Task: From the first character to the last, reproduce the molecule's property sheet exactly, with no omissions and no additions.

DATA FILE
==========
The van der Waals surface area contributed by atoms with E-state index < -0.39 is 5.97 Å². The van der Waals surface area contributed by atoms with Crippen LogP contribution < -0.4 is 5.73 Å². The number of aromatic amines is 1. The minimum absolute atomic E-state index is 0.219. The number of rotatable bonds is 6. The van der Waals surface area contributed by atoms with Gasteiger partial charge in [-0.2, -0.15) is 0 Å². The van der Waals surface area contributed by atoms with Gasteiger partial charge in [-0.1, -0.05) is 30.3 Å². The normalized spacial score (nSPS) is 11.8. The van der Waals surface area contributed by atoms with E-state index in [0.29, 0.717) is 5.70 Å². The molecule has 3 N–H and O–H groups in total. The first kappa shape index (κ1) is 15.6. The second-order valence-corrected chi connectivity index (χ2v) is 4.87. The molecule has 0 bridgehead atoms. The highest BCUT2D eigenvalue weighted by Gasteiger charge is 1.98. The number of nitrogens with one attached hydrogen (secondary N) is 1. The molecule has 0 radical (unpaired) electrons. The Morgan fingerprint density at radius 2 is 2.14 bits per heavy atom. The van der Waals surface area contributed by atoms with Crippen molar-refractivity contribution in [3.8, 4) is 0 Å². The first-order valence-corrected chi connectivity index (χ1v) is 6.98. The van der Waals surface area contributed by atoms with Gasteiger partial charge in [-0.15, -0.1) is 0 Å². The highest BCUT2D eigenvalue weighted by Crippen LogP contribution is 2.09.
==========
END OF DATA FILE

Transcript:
The van der Waals surface area contributed by atoms with E-state index < -0.39 is 5.97 Å². The van der Waals surface area contributed by atoms with Crippen LogP contribution < -0.4 is 5.73 Å². The number of aromatic amines is 1. The minimum absolute atomic E-state index is 0.219. The number of rotatable bonds is 6. The van der Waals surface area contributed by atoms with Gasteiger partial charge in [-0.2, -0.15) is 0 Å². The van der Waals surface area contributed by atoms with Gasteiger partial charge in [-0.1, -0.05) is 30.3 Å². The normalized spacial score (nSPS) is 11.8. The van der Waals surface area contributed by atoms with E-state index in [0.29, 0.717) is 5.70 Å². The molecule has 3 N–H and O–H groups in total. The first kappa shape index (κ1) is 15.6. The second-order valence-corrected chi connectivity index (χ2v) is 4.87. The molecule has 0 bridgehead atoms. The highest BCUT2D eigenvalue weighted by Gasteiger charge is 1.98. The number of nitrogens with one attached hydrogen (secondary N) is 1. The molecule has 0 radical (unpaired) electrons. The Morgan fingerprint density at radius 2 is 2.14 bits per heavy atom. The van der Waals surface area contributed by atoms with Crippen molar-refractivity contribution in [3.8, 4) is 0 Å². The first-order valence-corrected chi connectivity index (χ1v) is 6.98. The van der Waals surface area contributed by atoms with Gasteiger partial charge in [-0.15, -0.1) is 0 Å². The highest BCUT2D eigenvalue weighted by Crippen LogP contribution is 2.09.